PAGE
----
Paris: Mamert Patisson for Rob. Estienne, 1581. First Edition. 8vo, 30 leaves. Woodcut Estienne device on title-page, little light marginal water stain, page some rippled. Apparantly inscribed by the author at the top of the title-page: "Hotamanus Author D(ono) D (edit) 1583 Kal. Jan." The top margin is trimmed so it is not possible to read the name on the donee. Bound in modern limp vellum, a nice clean copy. Renourad 183.1; Cioranesco 11566; National Library: 2752256R, not in Schriber. Scarce, the OCLC locates 5 copies, 4 in the US (IBV, HHG, NLM, PPC). Rare, not American Book Prices Current in the last 25 years. Item #38309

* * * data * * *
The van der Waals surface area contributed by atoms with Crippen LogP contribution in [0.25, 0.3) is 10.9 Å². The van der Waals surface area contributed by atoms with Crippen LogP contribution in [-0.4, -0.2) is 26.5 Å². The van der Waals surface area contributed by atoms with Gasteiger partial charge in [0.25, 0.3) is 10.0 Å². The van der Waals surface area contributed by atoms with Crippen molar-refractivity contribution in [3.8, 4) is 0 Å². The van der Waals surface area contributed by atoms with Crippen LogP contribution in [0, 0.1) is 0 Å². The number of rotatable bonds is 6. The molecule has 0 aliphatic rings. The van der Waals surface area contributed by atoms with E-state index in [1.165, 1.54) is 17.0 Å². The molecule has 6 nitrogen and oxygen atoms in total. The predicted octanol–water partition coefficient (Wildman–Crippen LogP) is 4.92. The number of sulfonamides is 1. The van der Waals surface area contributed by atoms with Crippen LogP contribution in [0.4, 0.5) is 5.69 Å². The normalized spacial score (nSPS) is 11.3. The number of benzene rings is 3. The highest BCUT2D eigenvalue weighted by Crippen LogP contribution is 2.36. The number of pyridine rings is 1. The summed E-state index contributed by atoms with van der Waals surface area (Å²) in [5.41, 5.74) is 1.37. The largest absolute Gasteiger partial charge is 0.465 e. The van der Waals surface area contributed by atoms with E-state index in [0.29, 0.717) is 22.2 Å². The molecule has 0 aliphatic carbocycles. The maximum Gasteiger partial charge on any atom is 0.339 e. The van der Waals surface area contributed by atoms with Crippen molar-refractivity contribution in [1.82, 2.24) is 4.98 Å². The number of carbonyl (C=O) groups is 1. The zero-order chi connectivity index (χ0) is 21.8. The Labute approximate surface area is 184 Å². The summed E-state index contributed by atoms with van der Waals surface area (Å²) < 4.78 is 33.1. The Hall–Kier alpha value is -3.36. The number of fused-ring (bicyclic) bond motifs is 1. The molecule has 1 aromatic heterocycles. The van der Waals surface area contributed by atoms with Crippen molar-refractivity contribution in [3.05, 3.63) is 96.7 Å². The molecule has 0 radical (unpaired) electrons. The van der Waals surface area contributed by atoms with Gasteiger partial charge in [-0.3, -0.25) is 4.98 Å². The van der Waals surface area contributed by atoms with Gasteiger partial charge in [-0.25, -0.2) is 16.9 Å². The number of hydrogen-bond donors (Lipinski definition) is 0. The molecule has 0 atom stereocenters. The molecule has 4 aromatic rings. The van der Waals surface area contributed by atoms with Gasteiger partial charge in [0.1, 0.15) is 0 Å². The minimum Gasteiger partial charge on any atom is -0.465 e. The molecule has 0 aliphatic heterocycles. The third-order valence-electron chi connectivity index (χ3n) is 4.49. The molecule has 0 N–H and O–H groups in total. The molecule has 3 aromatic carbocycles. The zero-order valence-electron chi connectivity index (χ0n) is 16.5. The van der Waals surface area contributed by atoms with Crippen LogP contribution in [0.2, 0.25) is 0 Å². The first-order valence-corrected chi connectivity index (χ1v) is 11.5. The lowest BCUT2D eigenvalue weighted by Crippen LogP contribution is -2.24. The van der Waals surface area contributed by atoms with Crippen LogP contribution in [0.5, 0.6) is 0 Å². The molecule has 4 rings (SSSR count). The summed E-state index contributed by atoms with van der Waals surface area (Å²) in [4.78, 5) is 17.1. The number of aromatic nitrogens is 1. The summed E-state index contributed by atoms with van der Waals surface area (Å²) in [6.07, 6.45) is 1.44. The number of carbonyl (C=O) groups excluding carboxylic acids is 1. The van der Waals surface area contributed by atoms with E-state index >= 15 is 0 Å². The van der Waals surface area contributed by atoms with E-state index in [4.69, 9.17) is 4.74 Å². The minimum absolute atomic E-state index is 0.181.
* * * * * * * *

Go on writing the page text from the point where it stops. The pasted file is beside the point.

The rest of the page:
This is a legal tract on the law concerning the divorce or annulment of a marrage due to impotence or frigidity. France didn't follow the Tridentine edicts but Henry III's Edit de Blois of 1580. This tract was later issued in 1610. Francois Hotman (1524-90) was a French jurist born in Paris. Though his father was a serious Catholic and councellor to the Parliament in Paris, Hotman converted to Protestantism (1560) and was later implicated in the conspiracy of Amboise and ended up spending large parts of his life in Switzerland. He lectured in law at numerous universities and his stature brought overtures from the courts of Prussia, Hesse and Elizabeth's England. He traveled to Frankfurt with Calvin and was entrusted with confidential missions from the Huguenot leaders to German potentates, carrying at one time credentials from Catherine de Medici. "His most important work, Franco-Gallia (1573), was in advance of his age, and found favor neither with Catholics nor with Huguenots in its day; yet its vogue has been compared to that obtained later by Rousseau's "Contrat Social." It presented an ideal of Protestant statesmanship, pleading for a representative government and an elective monarchy"[Encyclopaedia Britannica (11th edn), vol. 13, p. 804). He asserted that the crown of France was not hereditary, but elective, and that the people have a right to depose and create kings. Hotman's theories have influenced political leaders for over 400 years, Indeed, modern Cuban revolutionary leader, Fidel Castro quoted Hotman to justify his movement's legitimacy in his "History will Absolve Me" speech (1953).